it..... but cars typically aren't quite as finicky. The Fizzer is my baby,
    the car is mostly just my work car. However, my problem wasn't that they
    didn't last as long or my mileage wasn't as good, or maybe the overall
    acceleration wasn't too good.

    The car continuously sputtered and backfired.... i.e., for all intensive
    purposes, it wouldn't run AT ALL..... It simply wasn't driveable.... That's
    what amazed me!
    Blue Flash, Jun 28, 2005
  7. Au contraire, NGK makes very good plugs. They're spec'd as OEM parts on
    most asian vehicles for a reason. Their standard V-Power copper plugs
    are inexpensive (~$1.25 each) and offer outstanding performance within
    their lifespan (~15-30K miles) or you can go with platinum or iridium
    plugs if you want longer life with good performance.
    I agree, but that's apparently not the case.
    Brian Nystrom, Jun 28, 2005
  8. Blue Flash

    Blue Flash Guest

    Hence, my question wasn't "what's a good plug." Though my experience with
    Champions vs NGKs in my old 2 stroke bikes, I'd say the NGK will last around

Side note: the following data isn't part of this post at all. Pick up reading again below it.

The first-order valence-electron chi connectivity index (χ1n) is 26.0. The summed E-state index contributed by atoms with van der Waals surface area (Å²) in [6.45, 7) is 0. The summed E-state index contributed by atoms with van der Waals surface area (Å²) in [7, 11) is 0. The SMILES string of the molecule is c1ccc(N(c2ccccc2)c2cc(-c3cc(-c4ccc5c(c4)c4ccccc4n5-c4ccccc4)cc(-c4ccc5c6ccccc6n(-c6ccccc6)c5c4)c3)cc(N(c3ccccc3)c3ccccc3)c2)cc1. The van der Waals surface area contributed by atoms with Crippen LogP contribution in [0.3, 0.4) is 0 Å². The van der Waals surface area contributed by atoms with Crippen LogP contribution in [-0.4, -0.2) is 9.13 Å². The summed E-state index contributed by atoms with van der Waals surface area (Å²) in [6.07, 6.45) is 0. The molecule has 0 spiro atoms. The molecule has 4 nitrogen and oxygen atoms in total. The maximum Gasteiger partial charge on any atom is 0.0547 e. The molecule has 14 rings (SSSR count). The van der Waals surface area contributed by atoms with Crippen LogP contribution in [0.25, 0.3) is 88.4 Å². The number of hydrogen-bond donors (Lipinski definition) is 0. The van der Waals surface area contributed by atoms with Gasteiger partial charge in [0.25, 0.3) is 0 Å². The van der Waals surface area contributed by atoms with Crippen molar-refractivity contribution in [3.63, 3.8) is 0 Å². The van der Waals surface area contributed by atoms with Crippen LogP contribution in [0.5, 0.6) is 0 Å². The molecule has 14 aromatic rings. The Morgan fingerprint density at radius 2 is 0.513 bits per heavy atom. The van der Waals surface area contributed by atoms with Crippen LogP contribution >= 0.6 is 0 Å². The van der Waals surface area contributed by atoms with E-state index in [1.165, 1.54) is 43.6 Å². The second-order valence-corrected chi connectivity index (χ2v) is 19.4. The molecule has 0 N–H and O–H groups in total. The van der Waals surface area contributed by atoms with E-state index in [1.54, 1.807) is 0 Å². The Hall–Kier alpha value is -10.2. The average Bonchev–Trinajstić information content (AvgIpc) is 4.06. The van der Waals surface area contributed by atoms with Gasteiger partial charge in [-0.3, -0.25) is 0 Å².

5 to 10 times longer. Significant difference there. I am intimately
    familiar with NGKs. However, I thought about plugs when I wasn't at my
    local NGK retailer, so I bought a "like-in-kind" replacement for the
    originally spec'd plugs.

    My question was what's up with this? I change out a comparable plug with
    the corresponding "equal," and it doesn't run at all. If they just didn't
    last as long, or if my dyno tests showed a 0.005 hp loss, ok... backfires
    and sputtering is a different deal completely, if you follow me there. My
    car didn't come with NGKs, it came with Champion platinums. Apparently NGKs
    weren't spec'd for it.

    As far as price goes, NGKs ARE more expensive. However, I'm not such a
    tightwad that I can't spend an extra .50 to $1per plug... that's not the
    issue. You won't find NGKs around here for 1..25, even the copper
    cores.... The issue IS that the Autolites were the corresponding plug, and
    supposedly of comparable quality to the originals.... and for all intensive
    purposes, it won't RUN AT ALL with the new plugs (yes, I gapped them to spec
    also). Higher performance is irrelevant. ZERO performance is a problem. I
    was just inquiring to see if anybody had experienced the same situation, or
    had an idea what was going on.... kind of a learning thing. I think the
    answer is "No."

    By the way, I tried the "forgot password" on the tech site and finally got
    in... Thanks!
    Blue Flash, Jun 29, 2005
  9. Blue Flash

    Jody Guest

    try bosch platniums, thats whats in our accent right now.